The Read: Research? I've been have fun reading a middle grade adventure story about a girl who travels through a portal to Clovis times in the Texas Hill country. This is definitely a time period where current fiction writers don't have personal experience, so how do you make it real? Do you think it's even important to get your facts straight?
The book: Peni R. Griffin's 11,000 Years Lost. Is this fantasy? No more than any daydreaming kid, I think. Here's an example of how kid lit has always skirted the boundaries of the the real and the imaginery.
Griffin's end notes on her research were notable -- she hiked the Texas Hill country were her MC tramped with a Clovis band chasing mammoths, their favorite prey. Time/distance ratios change if you travel by car or by foot. I also think you have to try hiking all day to get an idea of how each aching muscle reacts to the terrain.
While there is a lot of personality conflict among the band members open to change and those who aren't, one thing stands out loud and clear in the book: how central food is to hunters and gathering bands. The MC has problems adjusting to to the limited diet, bugs, dirt, and limited world view of her adopted band members, but her biggest problem is how she can return to her own time. Griffin does a good job in foreshadowing the pieces of the solution as well as coming up with a realistic one. -- A nice example of effective novel construction.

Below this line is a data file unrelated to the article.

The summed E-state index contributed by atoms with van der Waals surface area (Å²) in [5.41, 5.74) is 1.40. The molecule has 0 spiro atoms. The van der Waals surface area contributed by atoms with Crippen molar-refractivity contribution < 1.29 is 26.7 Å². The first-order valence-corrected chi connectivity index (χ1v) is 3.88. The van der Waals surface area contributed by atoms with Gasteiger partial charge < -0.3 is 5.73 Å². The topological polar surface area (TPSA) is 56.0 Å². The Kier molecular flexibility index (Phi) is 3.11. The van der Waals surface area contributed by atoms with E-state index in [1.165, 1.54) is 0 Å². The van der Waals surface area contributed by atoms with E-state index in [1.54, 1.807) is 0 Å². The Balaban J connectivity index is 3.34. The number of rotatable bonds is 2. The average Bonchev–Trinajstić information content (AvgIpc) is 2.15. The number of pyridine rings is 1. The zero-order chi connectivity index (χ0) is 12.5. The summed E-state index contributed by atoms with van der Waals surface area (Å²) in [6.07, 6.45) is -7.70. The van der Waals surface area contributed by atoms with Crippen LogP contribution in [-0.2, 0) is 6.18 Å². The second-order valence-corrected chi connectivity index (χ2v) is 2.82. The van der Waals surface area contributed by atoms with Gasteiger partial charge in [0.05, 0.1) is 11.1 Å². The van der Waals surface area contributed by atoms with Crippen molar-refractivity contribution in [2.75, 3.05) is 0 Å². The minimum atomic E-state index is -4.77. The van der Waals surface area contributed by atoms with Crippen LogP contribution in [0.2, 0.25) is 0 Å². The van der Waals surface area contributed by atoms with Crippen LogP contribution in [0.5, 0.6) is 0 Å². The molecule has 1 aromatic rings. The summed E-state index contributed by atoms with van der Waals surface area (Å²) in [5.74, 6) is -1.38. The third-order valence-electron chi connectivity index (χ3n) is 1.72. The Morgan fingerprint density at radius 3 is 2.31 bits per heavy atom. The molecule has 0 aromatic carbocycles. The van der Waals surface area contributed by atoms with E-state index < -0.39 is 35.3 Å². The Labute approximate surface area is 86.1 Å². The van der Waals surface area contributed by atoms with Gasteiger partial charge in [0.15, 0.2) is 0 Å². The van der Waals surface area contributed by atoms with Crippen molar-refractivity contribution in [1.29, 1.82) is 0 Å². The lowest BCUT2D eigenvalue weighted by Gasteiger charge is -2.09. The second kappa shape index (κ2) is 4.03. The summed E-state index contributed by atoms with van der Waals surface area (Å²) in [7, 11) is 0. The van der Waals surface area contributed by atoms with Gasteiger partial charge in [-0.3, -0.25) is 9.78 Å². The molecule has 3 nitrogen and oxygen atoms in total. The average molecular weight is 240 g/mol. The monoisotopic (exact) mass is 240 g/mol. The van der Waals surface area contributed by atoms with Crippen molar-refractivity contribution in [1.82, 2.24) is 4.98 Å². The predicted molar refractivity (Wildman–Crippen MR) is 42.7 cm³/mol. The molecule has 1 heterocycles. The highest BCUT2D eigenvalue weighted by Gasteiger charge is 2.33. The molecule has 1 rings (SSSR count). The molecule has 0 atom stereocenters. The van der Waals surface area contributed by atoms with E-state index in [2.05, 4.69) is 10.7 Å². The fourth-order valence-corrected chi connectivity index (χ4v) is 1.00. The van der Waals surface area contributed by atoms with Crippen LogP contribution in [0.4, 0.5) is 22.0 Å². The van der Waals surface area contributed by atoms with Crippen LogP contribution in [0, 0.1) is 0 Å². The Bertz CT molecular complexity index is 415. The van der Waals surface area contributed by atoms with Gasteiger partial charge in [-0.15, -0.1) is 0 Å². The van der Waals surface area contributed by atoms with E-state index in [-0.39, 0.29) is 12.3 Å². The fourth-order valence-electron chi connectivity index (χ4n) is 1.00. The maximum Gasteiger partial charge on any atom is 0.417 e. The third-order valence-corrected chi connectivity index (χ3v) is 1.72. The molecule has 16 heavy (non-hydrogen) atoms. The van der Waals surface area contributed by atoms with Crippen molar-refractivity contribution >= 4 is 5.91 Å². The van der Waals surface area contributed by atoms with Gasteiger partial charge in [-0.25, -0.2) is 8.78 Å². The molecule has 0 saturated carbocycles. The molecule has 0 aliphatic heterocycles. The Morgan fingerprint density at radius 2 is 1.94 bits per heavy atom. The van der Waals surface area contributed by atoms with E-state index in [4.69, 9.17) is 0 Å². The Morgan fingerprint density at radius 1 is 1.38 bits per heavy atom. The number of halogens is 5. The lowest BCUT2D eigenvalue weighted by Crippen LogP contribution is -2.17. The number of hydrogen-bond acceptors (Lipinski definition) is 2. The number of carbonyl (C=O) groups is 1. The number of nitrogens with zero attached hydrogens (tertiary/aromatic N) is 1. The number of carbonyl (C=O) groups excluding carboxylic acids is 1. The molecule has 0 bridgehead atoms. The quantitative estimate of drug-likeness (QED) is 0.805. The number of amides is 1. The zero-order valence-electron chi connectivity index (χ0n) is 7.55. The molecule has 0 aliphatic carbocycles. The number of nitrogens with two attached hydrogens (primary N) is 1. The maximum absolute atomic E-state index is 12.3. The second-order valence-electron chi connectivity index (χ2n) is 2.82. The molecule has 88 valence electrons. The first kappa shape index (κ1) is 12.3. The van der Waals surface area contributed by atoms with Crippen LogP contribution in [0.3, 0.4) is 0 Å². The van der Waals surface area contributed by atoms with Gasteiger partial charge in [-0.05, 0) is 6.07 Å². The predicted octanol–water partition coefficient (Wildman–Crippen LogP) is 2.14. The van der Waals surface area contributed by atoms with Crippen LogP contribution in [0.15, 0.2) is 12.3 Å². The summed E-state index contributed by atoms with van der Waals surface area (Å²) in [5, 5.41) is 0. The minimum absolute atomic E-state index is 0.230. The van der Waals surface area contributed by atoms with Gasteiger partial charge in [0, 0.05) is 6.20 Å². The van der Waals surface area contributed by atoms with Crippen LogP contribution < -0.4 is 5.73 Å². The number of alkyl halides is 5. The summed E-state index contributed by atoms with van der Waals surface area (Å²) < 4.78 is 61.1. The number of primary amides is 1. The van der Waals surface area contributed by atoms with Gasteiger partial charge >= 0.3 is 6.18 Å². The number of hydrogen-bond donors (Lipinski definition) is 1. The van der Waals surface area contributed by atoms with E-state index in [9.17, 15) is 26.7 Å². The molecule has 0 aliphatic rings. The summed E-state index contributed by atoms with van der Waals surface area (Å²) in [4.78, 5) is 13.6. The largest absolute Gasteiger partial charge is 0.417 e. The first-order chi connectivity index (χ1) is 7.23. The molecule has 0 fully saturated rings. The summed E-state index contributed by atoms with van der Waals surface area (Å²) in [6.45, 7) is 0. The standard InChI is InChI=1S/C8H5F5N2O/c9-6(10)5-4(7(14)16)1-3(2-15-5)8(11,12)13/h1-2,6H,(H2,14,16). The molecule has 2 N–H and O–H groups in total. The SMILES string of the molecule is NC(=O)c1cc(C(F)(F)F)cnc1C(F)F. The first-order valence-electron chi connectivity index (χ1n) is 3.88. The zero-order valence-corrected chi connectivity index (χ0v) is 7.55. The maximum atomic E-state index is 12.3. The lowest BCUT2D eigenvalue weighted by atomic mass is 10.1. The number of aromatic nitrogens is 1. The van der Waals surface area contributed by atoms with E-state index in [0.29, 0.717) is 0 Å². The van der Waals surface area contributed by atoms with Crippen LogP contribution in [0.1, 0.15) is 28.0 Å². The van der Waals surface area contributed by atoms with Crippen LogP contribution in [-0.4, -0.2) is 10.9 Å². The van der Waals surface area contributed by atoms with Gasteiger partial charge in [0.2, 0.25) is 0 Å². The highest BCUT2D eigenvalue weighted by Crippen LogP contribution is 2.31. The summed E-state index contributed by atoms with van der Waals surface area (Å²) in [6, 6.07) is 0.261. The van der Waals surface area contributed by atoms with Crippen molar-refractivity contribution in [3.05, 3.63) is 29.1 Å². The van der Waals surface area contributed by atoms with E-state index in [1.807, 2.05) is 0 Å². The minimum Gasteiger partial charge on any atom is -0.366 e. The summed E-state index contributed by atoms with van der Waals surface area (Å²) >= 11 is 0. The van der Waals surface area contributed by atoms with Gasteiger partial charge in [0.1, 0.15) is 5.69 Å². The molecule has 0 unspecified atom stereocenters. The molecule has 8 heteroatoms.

Web Notes: Are you looking for an agent? Do you want to do it right? If so, it's important you don't piss the agent you query off. To prevent this, you might look at this The Guide to Literary Agents link to four articles discussing agents' pet peeves:
The blog is among my extra-useful links and is always worth reading whether Chuck or a guest is the author.
Progress: Maren is learning English. The problem: how does she do this without pages of showing. Also, does her magic help her learn fast? I think so ... or else I'd get bored writing it.
And Emma popped her binder open when I mentioned research. Emma might be called a historical since it occurs in 1921, but research thing was crucial here when considering the material environment that was similar to our own but very different. For example: This was about the time various people were experimenting with selling peanut butter in grocery stores.
The internet was a great place to find dates and pictures of artifacts (appliances, decor, clothes, foods, etc.). The surprise came when I realized I used a lot of my personal experience for the background. I knew that I channeled my mother (who had me late in life) for expressions, but I didn't realize my mom was 11 in 1921 until one day I did the math. I also grew up with people who lived in houses that had been much remodeled beyond when they were build in the 20s. Guess, your life experience shows up in your writing even when you don't consciously try.
Trivia: Another nice warm day, but snow is lurking in our future. It's spring in the Rockies. -- The snow/freezing better not kill my peaches this year. I don't care about the apricots.